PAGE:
ALPS ELECTRIC EUROPE has developed the “UMSZ2 Series” Multi GNSS Module for Automotive Use, providing support for multiple satellite positioning systems with a single module. Samples will be made available from April 2014.
Multiple Positioning Systems Supported with a Single Module
Navigation module supports multiple systems
The capability to support multiple satellite positioning systems is increasingly a requirement for automotive navigation systems. The UMSZ2 Series GNSS module from ALPS Electric meets these requirements.
Car navigation systems have become essential for driving comfort and require a global navigation satellite system (GNSS) to be able to compute and display complex routes. A number of positioning systems are already in use, including the United States' GPS and, in recent years, the Russian GLONASS and Chinese BDS. Europe is readying for deployment of its Galileo system.
Because the positioning accuracy of satellite positioning systems can be improved by receiving signals from a large number of satellites, there is demand for modules that support multiple positioning systems. However, some countries are discouraging the use of other positioning systems than their own ones, considering mandatory customs duties on products that are not compatible with their own positioning systems. Consequently, there is a requirement that product components support multiple positioning systems.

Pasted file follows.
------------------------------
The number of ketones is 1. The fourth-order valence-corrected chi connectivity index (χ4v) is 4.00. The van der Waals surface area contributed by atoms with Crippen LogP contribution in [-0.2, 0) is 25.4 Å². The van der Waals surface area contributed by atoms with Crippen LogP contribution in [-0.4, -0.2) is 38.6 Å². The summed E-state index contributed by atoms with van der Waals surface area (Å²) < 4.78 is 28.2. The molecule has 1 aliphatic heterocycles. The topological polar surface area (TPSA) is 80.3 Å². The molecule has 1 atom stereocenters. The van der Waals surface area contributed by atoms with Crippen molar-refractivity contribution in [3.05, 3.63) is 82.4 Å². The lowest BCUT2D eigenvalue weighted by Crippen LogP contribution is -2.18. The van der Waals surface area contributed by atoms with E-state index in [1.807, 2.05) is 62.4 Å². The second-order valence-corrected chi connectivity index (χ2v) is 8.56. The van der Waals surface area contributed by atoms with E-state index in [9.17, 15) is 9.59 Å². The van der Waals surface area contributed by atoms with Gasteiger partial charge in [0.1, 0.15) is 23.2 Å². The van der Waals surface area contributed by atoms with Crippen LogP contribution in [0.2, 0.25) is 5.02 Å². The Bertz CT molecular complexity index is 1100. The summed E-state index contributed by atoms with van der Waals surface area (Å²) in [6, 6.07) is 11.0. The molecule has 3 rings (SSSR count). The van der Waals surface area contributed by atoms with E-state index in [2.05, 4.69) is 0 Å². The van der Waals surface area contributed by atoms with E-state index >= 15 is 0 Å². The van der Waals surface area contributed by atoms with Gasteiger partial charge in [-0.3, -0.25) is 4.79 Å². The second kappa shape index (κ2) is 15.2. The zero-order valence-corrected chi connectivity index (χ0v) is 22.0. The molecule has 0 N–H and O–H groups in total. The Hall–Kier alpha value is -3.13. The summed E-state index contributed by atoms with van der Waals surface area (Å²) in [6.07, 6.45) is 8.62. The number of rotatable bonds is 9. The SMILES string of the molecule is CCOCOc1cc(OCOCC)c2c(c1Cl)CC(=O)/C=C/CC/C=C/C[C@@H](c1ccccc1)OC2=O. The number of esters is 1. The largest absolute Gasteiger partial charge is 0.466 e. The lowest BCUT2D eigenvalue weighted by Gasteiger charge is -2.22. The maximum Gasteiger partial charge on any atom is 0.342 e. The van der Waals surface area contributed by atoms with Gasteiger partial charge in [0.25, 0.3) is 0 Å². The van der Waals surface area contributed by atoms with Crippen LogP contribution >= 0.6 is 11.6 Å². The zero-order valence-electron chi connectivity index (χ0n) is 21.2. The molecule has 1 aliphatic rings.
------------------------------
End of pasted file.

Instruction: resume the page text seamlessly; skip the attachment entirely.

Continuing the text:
In order to meet the complex requirements in this market, ALPS Electric has developed the UMSZ2 Series Multi GNSS Module for Automotive Use, which receives signals from multiple satellite systems. The UMSZ2 Series allows simultaneous reception of signals from multiple positioning systems with a small single unit, measuring just 25.0 × 20.0 × 2.6mm. An internal antenna status detection circuit, as required for GNSS signal reception, helps to reduce the customer’s workload in designing and installing such circuits.
The UMSZ2 Series operates off a single 3.3V power supply. Eliminating the need for a multiple power supply contributes to greater freedom in system design.
A dead reckoning function for updating position information inside tunnels or in other